The Plaintiff, incarcerated at the Arkansas Department of Correction (ADC) Varner Super Max unit, filed this pro se action under 42 U.S.C. § 1983 (docket entry #2) alleging that the Defendants violated the First Amendment and the Religious Land Use and Institutionalized Persons Act (RLUIPA), 42 U.S.C. § 2000ccc-1. The Defendants filed a Motion for Summary Judgment, Brief in Support, and Statement of Undisputed Facts to which the Plaintiff filed Responses (docket entries #29, #30, #31, #33 and #34). The Defendants' motion (docket entry #29) is granted.
The Plaintiff alleges that the Defendants violated his rights under the First Amendment and RLUIPA by failing to serve him the same meal catered from Popeye's restaurant that other Muslim prisoners received to celebrate the end of the Ramadan fast, an event known as Eid-ul-Fitr ("Eid feast").*fn1 The material facts surrounding the incident giving rise to this lawsuit are undisputed. The Plaintiff received a regular meal tray following the Varner Super Max (VSM) Warden's decision not to serve the catered portion of the meal to Muslim inmates within the VSM due to security concerns.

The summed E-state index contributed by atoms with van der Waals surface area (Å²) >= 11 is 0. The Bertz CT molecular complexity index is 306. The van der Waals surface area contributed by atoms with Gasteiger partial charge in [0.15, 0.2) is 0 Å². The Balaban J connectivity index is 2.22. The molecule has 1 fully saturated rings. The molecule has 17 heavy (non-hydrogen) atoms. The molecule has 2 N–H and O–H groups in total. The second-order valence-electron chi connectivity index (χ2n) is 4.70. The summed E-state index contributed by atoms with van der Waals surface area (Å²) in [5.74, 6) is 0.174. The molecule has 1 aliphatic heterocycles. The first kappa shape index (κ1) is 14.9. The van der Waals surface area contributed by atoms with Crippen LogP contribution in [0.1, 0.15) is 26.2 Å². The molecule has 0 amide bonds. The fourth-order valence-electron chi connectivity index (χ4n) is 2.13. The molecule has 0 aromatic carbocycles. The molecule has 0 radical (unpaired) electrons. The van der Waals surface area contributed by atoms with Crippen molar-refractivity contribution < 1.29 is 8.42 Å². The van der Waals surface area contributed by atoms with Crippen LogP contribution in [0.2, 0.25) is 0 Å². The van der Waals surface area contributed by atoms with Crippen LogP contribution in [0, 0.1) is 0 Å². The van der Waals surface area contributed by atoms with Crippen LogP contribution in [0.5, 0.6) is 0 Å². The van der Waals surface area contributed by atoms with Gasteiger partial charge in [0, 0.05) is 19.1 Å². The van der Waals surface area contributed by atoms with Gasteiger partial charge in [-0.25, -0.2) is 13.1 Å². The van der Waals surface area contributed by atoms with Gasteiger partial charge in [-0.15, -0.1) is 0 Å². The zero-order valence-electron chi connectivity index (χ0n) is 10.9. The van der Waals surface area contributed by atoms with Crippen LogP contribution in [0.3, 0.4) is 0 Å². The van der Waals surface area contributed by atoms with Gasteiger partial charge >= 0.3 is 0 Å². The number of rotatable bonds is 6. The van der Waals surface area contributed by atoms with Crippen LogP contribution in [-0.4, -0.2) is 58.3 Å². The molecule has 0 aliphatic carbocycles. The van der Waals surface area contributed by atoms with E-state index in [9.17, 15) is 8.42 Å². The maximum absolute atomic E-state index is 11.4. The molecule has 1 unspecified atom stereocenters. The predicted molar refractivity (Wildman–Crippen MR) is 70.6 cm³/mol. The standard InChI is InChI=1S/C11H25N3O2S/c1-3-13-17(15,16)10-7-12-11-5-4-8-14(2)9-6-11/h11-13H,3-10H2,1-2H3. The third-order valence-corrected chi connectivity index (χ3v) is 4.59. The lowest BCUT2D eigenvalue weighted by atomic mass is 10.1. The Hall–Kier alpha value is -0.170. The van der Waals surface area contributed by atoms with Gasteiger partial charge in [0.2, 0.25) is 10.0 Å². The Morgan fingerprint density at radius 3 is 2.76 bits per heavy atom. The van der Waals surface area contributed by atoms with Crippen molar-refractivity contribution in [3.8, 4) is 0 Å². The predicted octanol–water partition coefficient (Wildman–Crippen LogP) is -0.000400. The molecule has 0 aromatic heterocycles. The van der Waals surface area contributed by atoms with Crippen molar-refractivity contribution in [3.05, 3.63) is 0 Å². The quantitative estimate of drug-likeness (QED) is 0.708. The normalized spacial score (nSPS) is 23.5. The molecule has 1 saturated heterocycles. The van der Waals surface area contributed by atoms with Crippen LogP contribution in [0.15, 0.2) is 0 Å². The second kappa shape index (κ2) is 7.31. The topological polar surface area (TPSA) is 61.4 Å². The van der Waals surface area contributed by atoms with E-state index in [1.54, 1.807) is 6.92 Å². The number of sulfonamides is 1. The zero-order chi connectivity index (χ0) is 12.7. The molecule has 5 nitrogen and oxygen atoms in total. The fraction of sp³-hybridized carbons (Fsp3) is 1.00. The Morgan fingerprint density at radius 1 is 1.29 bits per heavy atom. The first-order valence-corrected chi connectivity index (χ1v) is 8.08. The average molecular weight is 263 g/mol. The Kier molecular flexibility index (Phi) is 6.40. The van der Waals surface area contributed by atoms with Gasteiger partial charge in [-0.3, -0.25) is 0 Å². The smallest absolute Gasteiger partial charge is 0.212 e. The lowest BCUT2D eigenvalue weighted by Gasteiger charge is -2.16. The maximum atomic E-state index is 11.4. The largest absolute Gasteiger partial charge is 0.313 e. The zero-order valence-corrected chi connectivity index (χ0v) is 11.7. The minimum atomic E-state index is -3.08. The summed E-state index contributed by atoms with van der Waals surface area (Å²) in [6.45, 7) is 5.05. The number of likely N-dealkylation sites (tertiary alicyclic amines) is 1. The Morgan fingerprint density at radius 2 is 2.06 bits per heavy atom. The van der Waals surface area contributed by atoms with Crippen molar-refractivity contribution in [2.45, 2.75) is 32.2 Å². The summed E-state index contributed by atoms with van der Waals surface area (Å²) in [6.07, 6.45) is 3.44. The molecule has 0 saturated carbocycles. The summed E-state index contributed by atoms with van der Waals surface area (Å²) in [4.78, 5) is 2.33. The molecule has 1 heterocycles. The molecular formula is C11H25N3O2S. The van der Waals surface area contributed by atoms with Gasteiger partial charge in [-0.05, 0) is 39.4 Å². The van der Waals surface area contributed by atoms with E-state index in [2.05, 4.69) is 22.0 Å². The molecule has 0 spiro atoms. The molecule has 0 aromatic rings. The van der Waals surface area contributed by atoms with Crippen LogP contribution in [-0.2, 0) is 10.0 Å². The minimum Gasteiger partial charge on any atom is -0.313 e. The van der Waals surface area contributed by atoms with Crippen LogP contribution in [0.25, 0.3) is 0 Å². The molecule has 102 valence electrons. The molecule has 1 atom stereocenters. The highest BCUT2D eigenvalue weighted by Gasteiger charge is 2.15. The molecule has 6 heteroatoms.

ADC Defendants Chaplain Charles Freyder, VSM Warden Grant Harris, and Ray Hobbs, the VSM Deputy and Assistant Director, have moved for summary judgment based on the following: 1) the Eid feast is not a "required" holiday in the Muslim faith; 2) the Plaintiff does not have a sincerely held religious belief that he must participate in the Ramadan fast and Eid feast; 3) there are no special foods or quantities of food that a Muslim must consume during the Eid feast; 4) serving a catered meal to inmates within the VSM creates security and logistical problems; and 5) it would be gratuitous for the ADC to allow an inmate in an administratively segregated area to participate with other Muslims during the Eid feast.*fn2 In support of their claim, the Defendants submitted exhibits including declarations by Defendant Chaplain Freyder and ADC Muslim Chaplain Muhammad Ameen and a certified list of the Plaintiff's numerous violations of prison rules to show the insincerity of the Plaintiff's adherence to Islam. The Defendants also argue that the Court should grant summary judgment on the basis of qualified immunity.